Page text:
A Look at the Golden Retriever Husky Mix (Bold and Beautiful)
You may be hard-pressed to find a better looking “designer” dog than the Goberian; a pooch so-called because he’s the hybrid between a Golden Retriever and a Siberian Husky. While the dog’s physical attributes are undeniably stunning, he shouldn’t be judged on looks alone. Is he the right dog for you?
Sit Back and Say “D’aaaaaw”
Let’s get it out of the way – goberians are adorable. This is a trait that follows them throughout their lives, but it’s particularly true during the puppy stage, when they’re little puffs of fluff running around, exploring the world, and frolicking about.
A Look at Goberians and their Genetics
The Goberian is relatively new to the scene, even as far as designer dogs go. While the creation of the hybrid doesn’t have a concrete timeline, partially because it’s not officially recognized by major dog registries, it is believed they’ve only hit the scene in the last decade. The dog is also fairly uncommon compared to other hybrids.
What is known about the Goberian is that it typically showcases some of the parental breeds most distinguishing features. For instance, while the dog can occasionally have brown eyes, more often than not he will possess the piercing blue eyes that make huskies so visually stunning. He’ll also tend to have a husky’s tail and legs.
A Goberian will usually follow the body shape, floppy ears, and narrow muzzle typically consistent with a Golden Retriever. While the dog’s coat can be golden – which combined with the blue eyes is almost like winning a genetic lottery – it can also be white, brown, cream, black, and gray.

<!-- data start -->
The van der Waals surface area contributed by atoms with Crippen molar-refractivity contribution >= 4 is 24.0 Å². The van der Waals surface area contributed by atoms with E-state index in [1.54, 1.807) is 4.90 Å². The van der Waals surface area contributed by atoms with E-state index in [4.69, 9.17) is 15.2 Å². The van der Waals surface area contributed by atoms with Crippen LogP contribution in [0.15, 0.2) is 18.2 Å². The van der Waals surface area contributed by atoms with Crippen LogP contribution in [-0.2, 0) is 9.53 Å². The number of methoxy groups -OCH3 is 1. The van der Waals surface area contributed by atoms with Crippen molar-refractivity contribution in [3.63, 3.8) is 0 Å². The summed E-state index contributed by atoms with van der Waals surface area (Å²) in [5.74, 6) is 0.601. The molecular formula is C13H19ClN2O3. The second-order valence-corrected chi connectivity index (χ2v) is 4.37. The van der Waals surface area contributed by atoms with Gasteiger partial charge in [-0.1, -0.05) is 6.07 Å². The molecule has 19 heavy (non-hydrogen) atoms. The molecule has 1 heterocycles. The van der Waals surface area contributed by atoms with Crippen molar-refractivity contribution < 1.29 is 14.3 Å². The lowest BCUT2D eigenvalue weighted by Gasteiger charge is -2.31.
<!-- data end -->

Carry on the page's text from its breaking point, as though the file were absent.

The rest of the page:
Since Goldies and Huskies are large dogs, it’s no surprise to find Goberians grow up to be big pooches themselves. You can expect the hybrid to stand 20 to 24 inches tall. The dog’s weight range is broad, as he can range from 35 to 80 pounds.
How Does a Goberian Behave?
In order to fully comprehend the behavioral metrics of a Goberian, it’s important to take a dive into how the hybrid’s parental breeds operate. While the Goldie and the husky share a few similar traits, even some of these similarities create a little bit of variance in the resultant designer dog.
For instance, both the Golden Retriever and the husky are considered working breeds; the former being skilled in various hunting pursuits with the latter being famous for its capacity to pull sleds over great distances. The Goberian does exhibit the working tendencies each parental breed possesses, but tends to have the husky’s enhanced sense of drive.
The Goberian also gets his high sense of intelligence from both parental breeds, both of which are prized for their brainpower. This allows the Goberian to be an immensely trainable breed. However, this is not without its pitfalls, as his smarts and husky background gives him an independent streak – one that may lead him to think he’s smarter than you.